Enid News and Eagle
ENID, Okla. —
February’s snowstorms brought misery to a lot of people, as electric suppliers continue to bring power back to people.
One benefit of the heavy snows, though, is its effect on the ongoing drought.
Gary McManus, associate state climatologist for Oklahoma Climatological Survey, said preliminary data from Oklahoma Mesonet, statewide average precipitation for February was 3.03 inches, 1.27 inches above normal.
That would rank the month as the 13th wettest February since records began in 1895, although melting snow in the northwest could push that mark higher.
Radar estimates indicate 2-6 inches of liquid equivalent precipitation fell across the state in February, McManus said.
February was the wettest month in Oklahoma since April 2012, which had a statewide average of 3.81 inches.
The precipitation pushed Garfield County and the rest of northwest Oklahoma out of exceptional drought — the worst category — and into extreme drought, the second-worst category, according to the weekly U.S. Drought Monitor report released Thursday.
It was the first time since Aug. 7, 2012 — a string of 29 straight weeks — that all of Garfield County has not been listed in exceptional drought.
For the 30-day period from Jan. 29 through Wednesday, north central Oklahoma, which includes Garfield County, received an average of 3.48 inches of precipitation, making it the second-wettest February since 1921, according to Oklahoma Climatological Survey. That’s an average of 2.21 inches above normal for the period.
For the year, northwest Oklahoma has received an average of 4.06 inches of precipitation, making it the seventh-wettest period since 1921, according to Oklahoma Climatological Survey. The average is 1.95 inches above normal.
“A statewide average deficit of more than 12 inches still exists since the beginning of last May, the beginning point of this second round of drought that has persisted since October 2010,” McManus said.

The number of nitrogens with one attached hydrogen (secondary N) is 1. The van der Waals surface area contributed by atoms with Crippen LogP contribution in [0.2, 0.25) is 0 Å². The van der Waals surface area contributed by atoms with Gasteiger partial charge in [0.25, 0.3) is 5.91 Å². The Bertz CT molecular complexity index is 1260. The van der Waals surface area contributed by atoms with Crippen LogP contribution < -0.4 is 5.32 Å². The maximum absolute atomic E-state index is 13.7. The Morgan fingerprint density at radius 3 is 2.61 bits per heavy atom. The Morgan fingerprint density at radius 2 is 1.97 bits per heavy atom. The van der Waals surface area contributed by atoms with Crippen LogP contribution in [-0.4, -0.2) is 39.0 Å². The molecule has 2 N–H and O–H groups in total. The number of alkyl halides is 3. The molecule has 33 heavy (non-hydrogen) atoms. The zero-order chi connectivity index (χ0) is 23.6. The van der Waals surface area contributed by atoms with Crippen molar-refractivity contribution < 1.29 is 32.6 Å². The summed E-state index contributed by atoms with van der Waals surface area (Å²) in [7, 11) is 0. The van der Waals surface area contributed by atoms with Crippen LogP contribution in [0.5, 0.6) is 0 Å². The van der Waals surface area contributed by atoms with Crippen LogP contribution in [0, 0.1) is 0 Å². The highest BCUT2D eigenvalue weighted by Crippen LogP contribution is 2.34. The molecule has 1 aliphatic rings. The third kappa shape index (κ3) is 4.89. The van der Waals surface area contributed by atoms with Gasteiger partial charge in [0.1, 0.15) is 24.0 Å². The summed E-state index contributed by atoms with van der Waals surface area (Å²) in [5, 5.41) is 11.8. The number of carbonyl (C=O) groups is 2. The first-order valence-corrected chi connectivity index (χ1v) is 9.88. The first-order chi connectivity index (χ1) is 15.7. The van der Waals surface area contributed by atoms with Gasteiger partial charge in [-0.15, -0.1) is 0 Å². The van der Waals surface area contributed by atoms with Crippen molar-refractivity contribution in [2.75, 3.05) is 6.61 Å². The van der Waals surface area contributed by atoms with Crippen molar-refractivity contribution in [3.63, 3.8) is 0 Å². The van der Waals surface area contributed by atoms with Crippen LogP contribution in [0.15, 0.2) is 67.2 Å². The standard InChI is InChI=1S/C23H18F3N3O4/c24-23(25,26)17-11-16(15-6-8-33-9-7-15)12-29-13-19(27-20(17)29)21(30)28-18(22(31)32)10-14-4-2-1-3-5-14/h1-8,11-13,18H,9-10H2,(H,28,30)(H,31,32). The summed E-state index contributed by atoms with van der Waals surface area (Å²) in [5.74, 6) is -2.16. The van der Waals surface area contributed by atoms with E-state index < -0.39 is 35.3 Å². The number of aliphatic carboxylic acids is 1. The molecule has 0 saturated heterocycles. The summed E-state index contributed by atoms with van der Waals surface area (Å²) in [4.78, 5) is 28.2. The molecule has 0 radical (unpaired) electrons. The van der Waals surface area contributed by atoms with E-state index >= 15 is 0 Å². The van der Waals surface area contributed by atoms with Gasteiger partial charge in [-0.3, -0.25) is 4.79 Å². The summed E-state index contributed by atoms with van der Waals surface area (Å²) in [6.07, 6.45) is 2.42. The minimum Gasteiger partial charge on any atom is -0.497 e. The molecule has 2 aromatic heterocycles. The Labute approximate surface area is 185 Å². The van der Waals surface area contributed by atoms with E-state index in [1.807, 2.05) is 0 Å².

The only parts of the state currently listed in exceptional drought are the Panhandle and parts of southwest Oklahoma.
The rest of the state is split between extreme and severe drought.
The month began with 92 percent of the state depicted in at least extreme drought, according to U.S. Drought Monitor, and 40 percent considered to be in exceptional drought.
The report released Thursday shows only 12 percent of the state in exceptional drought.
The amount in at least extreme drought dropped to 62 percent.
The state had not seen a lower percentage of exceptional drought since the end of July 2012, when the level was at 5 percent.
Chances of long-lasting drought relief, though, don’t appear to be strong.
According to the latest U.S. Seasonal Drought Outlook from National Weather Service’s Climate Prediction Center, drought is expected to persist or intensify for nearly the entire state through May 31.
The storm system that hit the state Sunday was the month’s most powerful. Severe thunderstorms, hail, freezing rain and snow pounded the state Sunday through Tuesday, McManus said. Winds more than 50 mph whipped the snow into drifts as high as 10 feet.
“The snow totals were extreme, and in some cases, possibly record-breaking,” McManus said.
Preliminary February snowfall total of 42.5 inches for Arnett in Ellis County would break the state’s all-time snowfall record for any month if the total is verified.
That mark currently stands at 39.5 inches in Buffalo, set in February 1971. Alva recorded a preliminary total of 35.6 inches for February.